Don’t worry — the party hole at 13 is still ready for you to turn it into a high school/class reunion again. But something is definitely missing.
The long-standing tradition of the caddies “racing” to the green on 13 to the cheers of the patrons, some of whom actually watch golf, was pretty much gone on Day 1 Thursday at the Crowne Plaza Invitational at Colonial.
Every now and then a caddie would play along as a fan called out a color, but the thrill is gone. Thanks a lot, PGA.
The only way this tradition, which the PGA officially killed in August 2013, returns is if the patrons who line this hole put enough pressure on the caddies to get this human dot race back up and operational. It must be an off-the-books operation.
This is not a direct call for increased alcohol consumption, but there usually is a correlation between the volume of fans and volume of cereal malt beverages consumed. You do the math.
Aside from that loss, this year’s Colonial is about as good as it’s going to get for Fort Worth’s grand old tournament.
Thursday was warm, but it was not the oppressive heat that makes you cry. It remains one of the very best courses to walk. Tim Love food. Flowing margaritas. Three of the top eight players in the world, including No. 1-ranked Adam Scott.
It would really help if this thing is close between Scott and local guy Jordan Spieth on Sunday, but for now this tournament could not have asked for more on its first day.
Unless Tiger and Phil and Rory commit to play here — which would be really cool if that happened — it does not get any better for a non-major golf tournament in this era.
“The idea that you can line them all up any more is unrealistic; guys are all over the map,” veteran CBS golf announcer Jim Nantz told me in a phone interview. “If you have three of the top eight, that’s a testament to the respect that this tournament has among the players. It’s befitting of Colonial and its rich history.
“I do so many tournaments in a year that do not have three of the top eight, or three of the top 25 — trust me. There are just so many places, so many tournaments and so many arrangements made for players now that it’s really hard, outside of the four majors and the [World Golf Championships], to get that many.”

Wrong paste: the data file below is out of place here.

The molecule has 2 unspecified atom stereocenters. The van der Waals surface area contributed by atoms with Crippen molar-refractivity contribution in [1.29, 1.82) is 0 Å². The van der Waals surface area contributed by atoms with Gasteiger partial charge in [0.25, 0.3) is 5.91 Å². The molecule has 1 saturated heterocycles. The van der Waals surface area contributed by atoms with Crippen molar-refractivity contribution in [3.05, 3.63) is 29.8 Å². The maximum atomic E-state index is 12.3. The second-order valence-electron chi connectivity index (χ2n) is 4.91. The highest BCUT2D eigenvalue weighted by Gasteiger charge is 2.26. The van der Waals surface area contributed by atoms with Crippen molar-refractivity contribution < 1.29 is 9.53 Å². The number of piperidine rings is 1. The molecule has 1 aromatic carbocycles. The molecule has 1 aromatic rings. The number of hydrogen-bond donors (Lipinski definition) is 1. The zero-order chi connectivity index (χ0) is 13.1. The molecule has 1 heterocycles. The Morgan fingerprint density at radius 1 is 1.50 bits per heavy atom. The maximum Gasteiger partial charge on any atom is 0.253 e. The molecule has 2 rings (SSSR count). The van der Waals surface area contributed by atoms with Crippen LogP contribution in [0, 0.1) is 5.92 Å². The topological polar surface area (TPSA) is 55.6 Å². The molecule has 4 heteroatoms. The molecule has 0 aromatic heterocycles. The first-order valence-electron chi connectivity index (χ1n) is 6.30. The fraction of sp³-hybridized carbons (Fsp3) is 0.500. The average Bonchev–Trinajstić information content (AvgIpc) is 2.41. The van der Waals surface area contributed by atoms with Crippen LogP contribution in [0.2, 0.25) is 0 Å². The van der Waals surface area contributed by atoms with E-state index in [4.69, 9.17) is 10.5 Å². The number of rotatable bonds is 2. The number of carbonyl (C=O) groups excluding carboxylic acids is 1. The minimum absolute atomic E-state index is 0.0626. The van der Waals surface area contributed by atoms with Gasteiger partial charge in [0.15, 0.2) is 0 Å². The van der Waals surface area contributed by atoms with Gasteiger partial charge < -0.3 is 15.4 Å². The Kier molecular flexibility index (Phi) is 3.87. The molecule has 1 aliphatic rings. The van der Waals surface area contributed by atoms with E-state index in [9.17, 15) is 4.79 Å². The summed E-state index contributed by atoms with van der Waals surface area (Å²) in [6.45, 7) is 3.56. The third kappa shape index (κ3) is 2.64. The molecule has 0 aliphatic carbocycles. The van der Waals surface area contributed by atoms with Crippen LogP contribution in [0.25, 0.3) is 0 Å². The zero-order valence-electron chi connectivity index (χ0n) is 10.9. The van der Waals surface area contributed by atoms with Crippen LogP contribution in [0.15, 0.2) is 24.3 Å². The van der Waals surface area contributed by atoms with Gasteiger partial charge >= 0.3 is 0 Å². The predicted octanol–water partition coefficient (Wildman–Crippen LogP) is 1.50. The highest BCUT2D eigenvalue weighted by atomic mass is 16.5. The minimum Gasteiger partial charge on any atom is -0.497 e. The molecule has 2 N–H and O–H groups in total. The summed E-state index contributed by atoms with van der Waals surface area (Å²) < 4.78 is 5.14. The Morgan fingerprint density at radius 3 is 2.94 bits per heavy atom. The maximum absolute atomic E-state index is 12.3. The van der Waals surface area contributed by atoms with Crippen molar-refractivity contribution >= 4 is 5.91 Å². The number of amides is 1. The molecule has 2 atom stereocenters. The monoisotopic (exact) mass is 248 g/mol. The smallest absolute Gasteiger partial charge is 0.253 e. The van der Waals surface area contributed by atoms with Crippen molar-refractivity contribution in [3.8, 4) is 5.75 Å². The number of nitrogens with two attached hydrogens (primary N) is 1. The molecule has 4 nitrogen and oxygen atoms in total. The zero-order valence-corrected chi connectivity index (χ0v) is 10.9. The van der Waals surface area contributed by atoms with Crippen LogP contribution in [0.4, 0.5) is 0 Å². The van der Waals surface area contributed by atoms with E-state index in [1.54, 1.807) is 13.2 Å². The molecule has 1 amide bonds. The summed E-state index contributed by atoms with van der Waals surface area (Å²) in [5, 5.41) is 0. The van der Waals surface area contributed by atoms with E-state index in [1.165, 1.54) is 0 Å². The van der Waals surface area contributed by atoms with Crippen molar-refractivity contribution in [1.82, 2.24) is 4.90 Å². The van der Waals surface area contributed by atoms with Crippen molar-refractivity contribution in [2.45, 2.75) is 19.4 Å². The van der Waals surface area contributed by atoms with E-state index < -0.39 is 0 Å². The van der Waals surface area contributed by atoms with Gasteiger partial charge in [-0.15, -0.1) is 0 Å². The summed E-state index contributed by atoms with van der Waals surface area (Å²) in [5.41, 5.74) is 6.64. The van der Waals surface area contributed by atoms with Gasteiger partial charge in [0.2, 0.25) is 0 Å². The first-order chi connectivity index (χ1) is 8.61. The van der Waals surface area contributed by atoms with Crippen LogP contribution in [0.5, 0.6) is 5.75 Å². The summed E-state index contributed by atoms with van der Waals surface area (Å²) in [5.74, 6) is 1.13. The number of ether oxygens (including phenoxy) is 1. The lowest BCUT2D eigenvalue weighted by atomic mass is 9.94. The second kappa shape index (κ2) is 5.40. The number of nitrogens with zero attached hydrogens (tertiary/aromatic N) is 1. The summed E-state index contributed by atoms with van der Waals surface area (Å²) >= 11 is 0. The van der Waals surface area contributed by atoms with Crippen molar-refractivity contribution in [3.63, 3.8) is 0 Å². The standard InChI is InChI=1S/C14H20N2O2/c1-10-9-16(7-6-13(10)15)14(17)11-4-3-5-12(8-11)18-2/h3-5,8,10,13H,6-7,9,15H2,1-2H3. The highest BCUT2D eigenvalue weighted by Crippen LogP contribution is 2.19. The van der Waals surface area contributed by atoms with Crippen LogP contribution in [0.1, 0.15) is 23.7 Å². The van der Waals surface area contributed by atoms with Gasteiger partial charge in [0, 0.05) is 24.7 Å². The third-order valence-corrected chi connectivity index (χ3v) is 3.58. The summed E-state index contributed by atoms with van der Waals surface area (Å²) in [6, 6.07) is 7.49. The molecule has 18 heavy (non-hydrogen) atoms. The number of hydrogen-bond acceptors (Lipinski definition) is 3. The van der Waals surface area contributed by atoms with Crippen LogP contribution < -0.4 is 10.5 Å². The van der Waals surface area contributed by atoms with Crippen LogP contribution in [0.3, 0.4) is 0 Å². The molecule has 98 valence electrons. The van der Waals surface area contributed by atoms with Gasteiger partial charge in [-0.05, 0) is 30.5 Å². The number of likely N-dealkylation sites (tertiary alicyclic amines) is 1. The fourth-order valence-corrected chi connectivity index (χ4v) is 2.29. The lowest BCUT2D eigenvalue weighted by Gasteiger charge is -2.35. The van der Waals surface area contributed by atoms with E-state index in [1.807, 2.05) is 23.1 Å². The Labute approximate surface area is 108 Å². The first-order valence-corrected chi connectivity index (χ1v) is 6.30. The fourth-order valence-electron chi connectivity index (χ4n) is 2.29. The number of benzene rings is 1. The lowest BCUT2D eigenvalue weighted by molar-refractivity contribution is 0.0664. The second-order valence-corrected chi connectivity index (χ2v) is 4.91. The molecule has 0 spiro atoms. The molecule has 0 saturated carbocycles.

This is not just a Colonial issue; it’s a PGA issue that, unfortunately, directly affects the future stability, and viability, of Fort Worth’s tournament. It may be Colonial, but to this generation, it’s just not that much different than Valero in San Antonio or Shell in Houston. Colonial is no different than the majority of PGA stops, busting it and selling whatever it can to line up the names you may know.
In this star-centric sports culture, the game’s biggest names have all the power and they know it, which leaves so many tournaments praying they can get one or two each year. Three is worthy of a parade.
To land his royal highness, El Tigre, which Colonial will never do again, all but requires a miracle, or a red carpet lined with $10,000 bills.
Title sponsor Crowne Plaza will decide whether to extend its contract at the end of September. The big hotel chain is committed as the sponsor in 2015, but after that, it’s undecided. You may not notice it, but this tournament needs a sponsor of this scale, and a company that has put a high priority on its affiliation with this place.
Crowne Plaza vice president Gina LaBarre said Thursday that no decision has been made to extend the contract, and sounds like a woman firmly on the fence. Crowne Plaza is playing a nice game of leverage.
LaBarre said Crowne Plaza’s “lion share” of marketing expenses is dedicated to this tournament, and added that, “It’s all in the ratings,” she said. “The broadcast stuff is critical.”
Ratings and “broadcast stuff” are often easily swayed by a variety of factors well beyond the influence of the people who run Colonial.
It would really help if Scott and Spieth are in the final pairing Sunday, which would give the die-hard iron heads as well as the casual fan a reason to watch.
We already know no one will be watching the caddie race.